Established in 1898, Northeastern University is a private research university in Boston, MA, offering undergraduate and graduate programs across more than 50 departments to approximately 18,000 undergraduate students and 8,000 graduate students. It offers a robust experiential learning program, or “co-op”, through more than 3,100 businesses and organizations across the world that offer its students the opportunity to work and learn in real-world scenarios. Recently, Northeastern University introduced a new identity designed by Boston-based Upstatement.
Rather than create something entirely from scratch, we started by hitting the books — scouring the library and Northeastern archives for the graphic roots of the school. We discovered some unique and compelling elements to build on in the history seals, typography and athletics. We started with the seal and its hand-drawn typography from the 1930s, working outwards to define a typographic and expressive system. We worked with Jesse Ragan to craft a new nameplate to anchor a new, flexible brand architecture system. And then expanded that work to develop a custom typeface, Speare, that the school can own for years to come.
We redrew Northeastern’s iconic seal for legibility and balance, and elevated key elements to expand their brand across platforms, departments, and contexts.
The old logo was fine — it could have stayed that way for another 50 years and no one would have complained but it’s always nice to see a thoughtful evolution for these kind of seal+serif university logos. The new seal is a major improvement, keeping most of the elements but making them all more readable, discernible, and enjoyable. The new wordmark, refined in collaboration with Jesse Ragan, is excellent. A simple, traditional, bold serif that doesn’t try to be trendy or cool or clever. The “U” might be a little wide but that would be the only complaint.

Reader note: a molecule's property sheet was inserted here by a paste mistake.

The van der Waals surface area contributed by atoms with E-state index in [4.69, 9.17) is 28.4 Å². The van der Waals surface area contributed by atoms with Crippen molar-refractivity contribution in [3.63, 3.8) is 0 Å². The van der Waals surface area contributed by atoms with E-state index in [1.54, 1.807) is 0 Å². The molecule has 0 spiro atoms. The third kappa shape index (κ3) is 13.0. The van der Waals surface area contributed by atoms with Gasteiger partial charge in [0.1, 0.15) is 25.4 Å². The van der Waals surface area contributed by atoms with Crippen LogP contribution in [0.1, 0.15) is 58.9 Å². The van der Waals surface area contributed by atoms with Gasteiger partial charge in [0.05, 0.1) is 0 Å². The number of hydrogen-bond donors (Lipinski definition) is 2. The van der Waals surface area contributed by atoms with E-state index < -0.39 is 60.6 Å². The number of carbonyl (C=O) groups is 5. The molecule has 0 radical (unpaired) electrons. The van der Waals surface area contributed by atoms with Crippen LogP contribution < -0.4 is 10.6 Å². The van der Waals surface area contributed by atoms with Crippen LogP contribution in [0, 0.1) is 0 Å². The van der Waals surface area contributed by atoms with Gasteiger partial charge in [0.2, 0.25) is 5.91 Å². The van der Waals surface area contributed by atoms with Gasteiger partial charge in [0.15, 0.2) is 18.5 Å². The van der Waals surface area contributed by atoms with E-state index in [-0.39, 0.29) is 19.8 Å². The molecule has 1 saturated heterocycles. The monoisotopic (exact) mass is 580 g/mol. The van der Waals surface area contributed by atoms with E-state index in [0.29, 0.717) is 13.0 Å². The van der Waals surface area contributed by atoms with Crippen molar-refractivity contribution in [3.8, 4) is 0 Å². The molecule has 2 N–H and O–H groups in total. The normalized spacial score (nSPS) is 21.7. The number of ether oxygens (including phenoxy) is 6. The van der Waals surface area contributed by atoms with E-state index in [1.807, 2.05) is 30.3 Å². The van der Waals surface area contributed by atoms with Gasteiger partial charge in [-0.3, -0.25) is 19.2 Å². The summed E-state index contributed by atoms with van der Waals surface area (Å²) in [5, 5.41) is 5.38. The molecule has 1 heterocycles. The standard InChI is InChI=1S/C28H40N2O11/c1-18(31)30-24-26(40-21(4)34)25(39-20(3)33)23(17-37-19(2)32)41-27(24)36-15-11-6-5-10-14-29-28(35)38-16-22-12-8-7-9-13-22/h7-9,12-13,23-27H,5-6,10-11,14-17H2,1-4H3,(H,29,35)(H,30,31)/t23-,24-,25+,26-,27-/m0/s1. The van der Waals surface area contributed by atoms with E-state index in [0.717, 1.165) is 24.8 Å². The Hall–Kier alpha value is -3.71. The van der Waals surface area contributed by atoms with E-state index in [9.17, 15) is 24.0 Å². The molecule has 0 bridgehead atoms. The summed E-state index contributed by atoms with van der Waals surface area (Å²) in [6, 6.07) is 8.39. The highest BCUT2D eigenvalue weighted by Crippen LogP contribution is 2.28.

Apart from the primary logo that contains the seal and wordmark — both of which can be used on their own — there are three additional identity elements — the motto (which means “Light, Truth, Courage”), an “N”, and a type ring — that can also be used on their own or in combination. All of them are crisp and elegant and I like how each is very different: the motto is a stacked sans serif sitting on curves, the “N” is a high contrast serif, and the ring is full-on type-on-a-circle. The “N” with the motto (or with the wordmark in some cases too) is a pretty nice combination.
The custom font looks great. The uppercase letters are too wide for my taste but that, in no way, means they are wrong or bad — just personal preference.
I love a good university sub-brand system and this one has a strong and useful mix of serif and sans serif, nicely accented by the seal or “N”.
The applications have a great variety to them, with the different elements taking center stage at different times. The big “N” works so well no matter what you throw at it.
Overall, a very solid redesign that maintains the legacy of the seal and the old logo — which means alumni and student emotions are kept in check and no change.org petitions are issued — while introducing a novel set of elements that add variety and a modest sense of novelty.